Contrastingly, communication (non-verbal skills) required while dealing with a healthcare professional at higher level include displaying traits such as obedience and respect while verbal skills may involve usage of medical terminologies for increasing the communication efficiency. Successful communication also involves using appropriate forms at appropriate places, including signing, use of technology and symbols. (Ingleby, 2012). Research based on Argyle communication cycle in health ; social care shows that non-verbal signals can be more useful tools to communicate than the verbal communication.
PROS AND CONS OF ARGYLE’S COMMUNICATION THEORY
One of the main advantages of one on one communication in Argyle Theory is that you are communicating the message directly with the receiver. A disadvantage is that there is a possibility of the message going wrong. A clear example of it in the health and social care setting can be a counsellor or professional not able to understand the patient or the person concerned clearly as they themselves are not clear of what they want to say.
Sign language is another kind of communication linked with Argyle’s Communication cycle 1972, wherein a message is in the process of being put across and understood. The message is hard to convey if sign language is involved, as the receiver may not be able to understand sign language completely. An advantage of sign language is the receiver may completely understand what you are saying with the sign, while the weakness could be receiver missing the message as he is not aware of the sign language. An example in health and social care setting could be, a hearing-impaired individual communicating with a doctor through sign language about his illness.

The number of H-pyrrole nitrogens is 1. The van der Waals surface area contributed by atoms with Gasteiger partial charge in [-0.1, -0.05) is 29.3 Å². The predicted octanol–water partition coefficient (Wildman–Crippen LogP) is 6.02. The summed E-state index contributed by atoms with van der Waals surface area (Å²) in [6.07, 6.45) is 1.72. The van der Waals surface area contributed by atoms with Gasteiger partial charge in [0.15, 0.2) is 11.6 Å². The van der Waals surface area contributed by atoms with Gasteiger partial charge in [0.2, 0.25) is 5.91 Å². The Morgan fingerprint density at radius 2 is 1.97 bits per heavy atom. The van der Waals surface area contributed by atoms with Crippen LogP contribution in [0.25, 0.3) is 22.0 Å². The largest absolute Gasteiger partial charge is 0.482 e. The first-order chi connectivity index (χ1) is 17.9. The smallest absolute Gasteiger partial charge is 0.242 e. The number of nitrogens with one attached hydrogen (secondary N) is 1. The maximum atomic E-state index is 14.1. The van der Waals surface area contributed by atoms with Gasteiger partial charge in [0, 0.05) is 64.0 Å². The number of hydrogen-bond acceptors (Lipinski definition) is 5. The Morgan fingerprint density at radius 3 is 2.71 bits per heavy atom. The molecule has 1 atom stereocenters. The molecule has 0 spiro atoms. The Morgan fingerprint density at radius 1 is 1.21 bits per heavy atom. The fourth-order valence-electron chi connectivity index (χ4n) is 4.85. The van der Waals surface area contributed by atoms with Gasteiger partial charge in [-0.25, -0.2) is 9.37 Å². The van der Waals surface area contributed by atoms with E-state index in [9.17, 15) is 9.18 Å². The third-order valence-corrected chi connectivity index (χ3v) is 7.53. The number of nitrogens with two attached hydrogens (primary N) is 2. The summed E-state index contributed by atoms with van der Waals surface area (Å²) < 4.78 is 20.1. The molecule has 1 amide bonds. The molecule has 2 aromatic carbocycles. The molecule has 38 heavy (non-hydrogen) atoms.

Written communication is another factor linking in with the Argyle communication cycle health ; social care. The message here may be sent and received through email, letter or text. The message might be easily understood but is not understood in the absence of wrongly worded text. An example in a health and social care setting could be, a hospital mailing letter to a patient informing them about their scheduled appointment. The patient may not understand the message if the text of the letter or mail is not appropriate or if the handwriting is not clear.
To conclude, it would be apt to say that a positive of the Argyle Theory is that the message is completely understood. A weakness is that the receiver may not be aware of various kinds communication. For instance, a person may not know sign language. Thus, the sender attempting to send a message through sign language may not successfully make the receiver understand the message that is being sent.